Demand Side Management Using Alkaline Electrolysers within the

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Transcript Demand Side Management Using Alkaline Electrolysers within the

Frankfurt (Germany), 6-9 June 2011
DEMAND SIDE MANAGEMENT USING ALKALINE
ELECTROLYSERS WITHIN THE UKGDS
SIMULATION NETWORK
Presenter: Mahdi Kiaee
Supervisors: Dr. Andrew Cruden and Professor David Infield
The University of Strathclyde, Glasgow
Email: [email protected]
Frankfurt (Germany), 6-9 June 2011
BACKGROUND: HYDROGEN ECONOMY
• Adverse environmental effects of increasing fossil fuel
consumption
• Need for clean energy resources
• Hydrogen is the most abundant element in the world
• A suitable storage and transmission vector for energy
• Hydrogen from renewable or nuclear electricity
generation sources
• Can increase energy security
• Fuel Cell Vehicles (FCVs) cause no direct harmful
emission
Frankfurt (Germany), 6-9 June 2011
INTRODUCTION
Frankfurt (Germany), 6-9 June 2011
The advantages of onsite production of
hydrogen from electrolysers
• No hydrogen to be shipped in tankers or piped around the country
(thereby saving costs)
• Hydrogen from renewable energy: no carbon dioxide or other
pollutants
• Can be used to respond to renewable power fluctuations
• Can respond to consumer demand (e.g. at off-peak times)
• Can improve grid operation with a high penetration of renewable
power
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The United Kingdom Generic Distribution
System (UKGDS)
It is a resource for the purpose of simulation and
analysis of the impact of distributed generation on
the United Kingdom distribution system.
 It contains some network models which are
representative of the UK networks.
 The UKGDS networks are split into Extra High
Voltage (EHV) and High Voltage (HV) models.

Frankfurt (Germany), 6-9 June 2011
Ratings: Wind farms:1.5MW; Electrolysers:1MW
average data from wind farms with 10 minutes resolution were used
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•Every electrolyser has a controlled rectifier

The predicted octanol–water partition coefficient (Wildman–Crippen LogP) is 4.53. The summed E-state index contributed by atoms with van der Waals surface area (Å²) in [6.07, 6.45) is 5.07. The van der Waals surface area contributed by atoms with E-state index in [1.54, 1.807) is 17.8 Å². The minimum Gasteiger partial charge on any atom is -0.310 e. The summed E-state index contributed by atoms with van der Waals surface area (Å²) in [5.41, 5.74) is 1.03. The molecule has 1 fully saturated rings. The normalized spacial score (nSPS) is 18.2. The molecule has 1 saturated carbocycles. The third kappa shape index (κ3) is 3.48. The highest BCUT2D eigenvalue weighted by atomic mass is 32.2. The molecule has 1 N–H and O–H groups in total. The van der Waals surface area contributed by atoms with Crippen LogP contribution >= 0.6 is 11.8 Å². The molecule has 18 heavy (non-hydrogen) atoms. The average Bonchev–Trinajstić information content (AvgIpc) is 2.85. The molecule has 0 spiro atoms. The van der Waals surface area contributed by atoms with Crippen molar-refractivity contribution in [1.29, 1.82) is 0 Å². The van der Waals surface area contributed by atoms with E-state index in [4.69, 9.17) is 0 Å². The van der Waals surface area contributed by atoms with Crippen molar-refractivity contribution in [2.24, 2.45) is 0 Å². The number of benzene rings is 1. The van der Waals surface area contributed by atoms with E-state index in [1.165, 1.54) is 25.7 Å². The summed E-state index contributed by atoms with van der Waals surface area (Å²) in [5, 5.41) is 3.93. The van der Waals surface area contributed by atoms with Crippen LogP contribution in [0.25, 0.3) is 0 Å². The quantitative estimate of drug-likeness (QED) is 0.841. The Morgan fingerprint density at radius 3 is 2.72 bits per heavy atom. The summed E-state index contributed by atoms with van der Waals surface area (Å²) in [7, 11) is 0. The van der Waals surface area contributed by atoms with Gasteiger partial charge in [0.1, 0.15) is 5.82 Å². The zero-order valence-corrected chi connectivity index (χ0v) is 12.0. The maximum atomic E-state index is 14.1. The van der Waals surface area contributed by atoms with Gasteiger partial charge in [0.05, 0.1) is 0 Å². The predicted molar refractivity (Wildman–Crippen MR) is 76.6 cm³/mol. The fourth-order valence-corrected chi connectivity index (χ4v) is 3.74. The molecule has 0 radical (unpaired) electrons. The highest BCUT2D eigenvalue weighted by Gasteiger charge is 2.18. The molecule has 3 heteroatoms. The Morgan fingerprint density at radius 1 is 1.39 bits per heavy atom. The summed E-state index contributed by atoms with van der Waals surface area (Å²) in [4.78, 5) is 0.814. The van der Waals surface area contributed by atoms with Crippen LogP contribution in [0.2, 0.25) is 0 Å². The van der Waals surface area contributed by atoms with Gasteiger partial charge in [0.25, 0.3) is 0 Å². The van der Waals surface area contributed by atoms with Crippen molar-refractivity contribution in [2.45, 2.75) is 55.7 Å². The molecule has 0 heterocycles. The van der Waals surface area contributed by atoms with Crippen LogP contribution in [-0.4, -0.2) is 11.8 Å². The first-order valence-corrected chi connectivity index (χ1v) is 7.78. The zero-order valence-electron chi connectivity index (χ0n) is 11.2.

and a communication system
•The electrolysers are considered to be able to
absorb variable input power within their
maximum and minimum limit
•Standby power of electrolysers: 6% of
nominal power
•The Minimum power of electrolysers: 20% of
their nominal power.
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Control strategy
 If the available wind power is greater than 0.26
MW (20%+6% of 1MW), then the first electrolyser
will work in normal mode and the second
electrolyser would be in standby mode.
If this wind power is greater than 1.2MW
(100%+20% of 1MW) then both of the electrolysers
will work in normal mode.
Restriction: each electrolyser should remain in its
status (hydrogen production or standby mode) for
at least one hour.
Frankfurt (Germany), 6-9 June 2011
In this work this residual power is negative only for
very short periods of times due to the algorithm
implemented in this study and also the proper sizing of
electrolysers and wind farms.
Frankfurt (Germany), 6-9 June 2011
The reduction of total aggregate transmission losses could be as
the result of:
 Electrolysers are located near wind farms
 Their sizes are selected properly with respect to the size of the
wind farms
 The proper control strategy
Without=7.9584 MWh
With=7.7263 MWh
bus 1158 is connected to the second electrolyser.
The nominal voltage of this bus is 11KV.
Frankfurt (Germany), 6-9 June 2011
CONCLUSIONS AND FUTURE WORK
• Electrolysers and wind farms have been introduced to a
UKGDS model to investigate the impact of electrolysers on
voltages and transmission losses of the network.
• Utilisation of electrolysers in this network could reduce the
transmission losses by 2.91%.
Future work:
• The effect of variable input power on the efficiency
and durability of electrodes will be assessed through
modelling and experiment
• The maximum acceptable derivative of injected
power will be considered